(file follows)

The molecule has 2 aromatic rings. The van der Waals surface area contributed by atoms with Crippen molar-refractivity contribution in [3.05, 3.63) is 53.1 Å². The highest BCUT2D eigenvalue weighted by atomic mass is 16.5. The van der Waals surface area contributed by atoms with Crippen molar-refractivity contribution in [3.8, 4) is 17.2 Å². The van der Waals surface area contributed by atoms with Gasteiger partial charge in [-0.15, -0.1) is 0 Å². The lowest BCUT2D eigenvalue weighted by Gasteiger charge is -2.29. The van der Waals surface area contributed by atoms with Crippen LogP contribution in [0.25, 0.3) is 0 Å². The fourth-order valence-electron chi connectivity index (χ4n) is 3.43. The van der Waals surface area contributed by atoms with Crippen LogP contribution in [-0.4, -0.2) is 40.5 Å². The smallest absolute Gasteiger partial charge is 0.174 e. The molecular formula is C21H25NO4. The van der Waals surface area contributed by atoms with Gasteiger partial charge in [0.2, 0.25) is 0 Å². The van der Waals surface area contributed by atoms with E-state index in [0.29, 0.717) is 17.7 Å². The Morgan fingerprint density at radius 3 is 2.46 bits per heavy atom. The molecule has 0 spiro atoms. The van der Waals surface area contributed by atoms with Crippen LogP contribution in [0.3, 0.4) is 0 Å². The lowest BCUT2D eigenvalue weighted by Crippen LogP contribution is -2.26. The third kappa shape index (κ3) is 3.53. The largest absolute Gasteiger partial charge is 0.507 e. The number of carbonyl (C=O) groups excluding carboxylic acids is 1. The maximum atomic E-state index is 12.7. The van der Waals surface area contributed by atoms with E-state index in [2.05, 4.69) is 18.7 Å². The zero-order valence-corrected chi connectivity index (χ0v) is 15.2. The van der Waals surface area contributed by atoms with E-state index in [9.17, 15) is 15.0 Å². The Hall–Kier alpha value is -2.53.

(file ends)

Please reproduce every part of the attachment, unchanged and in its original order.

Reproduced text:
The molecule has 2 aromatic rings. The van der Waals surface area contributed by atoms with Crippen molar-refractivity contribution in [3.05, 3.63) is 53.1 Å². The highest BCUT2D eigenvalue weighted by atomic mass is 16.5. The van der Waals surface area contributed by atoms with Crippen molar-refractivity contribution in [3.8, 4) is 17.2 Å². The van der Waals surface area contributed by atoms with Gasteiger partial charge in [-0.15, -0.1) is 0 Å². The lowest BCUT2D eigenvalue weighted by Gasteiger charge is -2.29. The van der Waals surface area contributed by atoms with Crippen LogP contribution in [0.25, 0.3) is 0 Å². The fourth-order valence-electron chi connectivity index (χ4n) is 3.43. The van der Waals surface area contributed by atoms with Crippen LogP contribution in [-0.4, -0.2) is 40.5 Å². The smallest absolute Gasteiger partial charge is 0.174 e. The molecular formula is C21H25NO4. The van der Waals surface area contributed by atoms with Gasteiger partial charge in [0.2, 0.25) is 0 Å². The van der Waals surface area contributed by atoms with E-state index in [0.29, 0.717) is 17.7 Å². The Morgan fingerprint density at radius 3 is 2.46 bits per heavy atom. The molecule has 0 spiro atoms. The van der Waals surface area contributed by atoms with Crippen LogP contribution in [0.3, 0.4) is 0 Å². The lowest BCUT2D eigenvalue weighted by Crippen LogP contribution is -2.26. The third kappa shape index (κ3) is 3.53. The largest absolute Gasteiger partial charge is 0.507 e. The number of carbonyl (C=O) groups excluding carboxylic acids is 1. The maximum atomic E-state index is 12.7. The van der Waals surface area contributed by atoms with E-state index in [2.05, 4.69) is 18.7 Å². The zero-order valence-corrected chi connectivity index (χ0v) is 15.2. The van der Waals surface area contributed by atoms with E-state index in [9.17, 15) is 15.0 Å². The Hall–Kier alpha value is -2.53.